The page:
Scientists hunt for possum-specific poison

June 2006
The total number of possums in New Zealand first released in 1837 to establish a fur industry - is probably many tens of millions.

They are found in about 90% of the country, causing extensive damage to native and exotic forests and threatening the habitat and survival of some native bird species.

Importantly for pastoral agriculture, possums carry bovine tuberculosis, which they can pass to cattle and deer, with severe implications for our meat and dairy product exports.

Poisons currently used to kill possums in New Zealand (with the best known being cyanide and 1080) are also toxic to humans, farm animals, companion animals and birds. One aim of this biocontrol research project is to discover a marsupial-specific toxin.

Hunting for a possum-specific toxin

Toxins work by disrupting some vital mechanism in the body, causing death. Dr Bernie Dr Grant Butt and scientists from Otago Universitys physiology department are looking for a mechanism specific to marsupials, which can be targeted.

Several have been found for vital processes crucial for survival that are remarkably different from other animals, with the one being targeted relating to how marsupials secrete water across their intestine.

All animals move about 25% of their total body water through the body every 24 hours as saliva, gastric juices and water and absorb the same amount.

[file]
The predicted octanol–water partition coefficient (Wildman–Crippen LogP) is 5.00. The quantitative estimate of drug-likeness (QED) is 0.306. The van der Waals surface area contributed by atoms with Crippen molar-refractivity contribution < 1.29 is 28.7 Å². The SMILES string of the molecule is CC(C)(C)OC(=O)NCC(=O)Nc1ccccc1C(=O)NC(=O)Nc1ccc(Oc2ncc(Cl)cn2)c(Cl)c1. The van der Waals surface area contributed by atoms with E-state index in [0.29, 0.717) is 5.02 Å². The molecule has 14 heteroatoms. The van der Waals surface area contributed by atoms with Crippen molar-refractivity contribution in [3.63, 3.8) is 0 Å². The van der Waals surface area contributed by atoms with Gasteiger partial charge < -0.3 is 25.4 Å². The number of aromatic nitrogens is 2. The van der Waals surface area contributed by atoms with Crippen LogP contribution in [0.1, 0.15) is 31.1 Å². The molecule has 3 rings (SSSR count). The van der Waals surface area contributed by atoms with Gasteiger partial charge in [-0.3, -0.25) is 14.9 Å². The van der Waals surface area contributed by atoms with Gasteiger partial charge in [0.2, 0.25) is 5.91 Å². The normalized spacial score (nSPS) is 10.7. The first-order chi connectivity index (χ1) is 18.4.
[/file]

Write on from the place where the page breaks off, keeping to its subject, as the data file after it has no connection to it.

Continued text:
If the amount of water secreted is greater than the amount absorbed, the animal is in trouble. The only remaining place it can readily mobilise (a small amount of) water from is the blood. The result is a drop in blood pressure which rapidly affects all organs in the body, causing death.

An example of this is cholera toxin, which kills by switching on the mechanism that causes secretion, which then cant be shut down.

Scientists identify vital gene

The next step in the research is understanding how the mechanism controlling water secretion across possums gut works.

In any animals small intestine (as well as the large intestine, lungs and other vital organs) there is a single layer of cells that acts as a barrier to prevent the entry of pathogens into the body, and also controls the uptake of nutrients, drugs and the movement of water.

Every protein in the body is produced by a specific gene. This study has identified a gene which produces a possum transporter protein that controls the movement of water from the outside of the small intestine (from the blood) to the inside.

The next success was growing out cell lines which express the transporter protein. These lines of cells will be used to determine just how that transporter protein works and will also be screened for compounds that might switch it on, inducing the water secretion process.

The toxins will also be tested to check they have no effect on humans, farm and domestic animals and birds.

The scientists are now halfway through this five-year project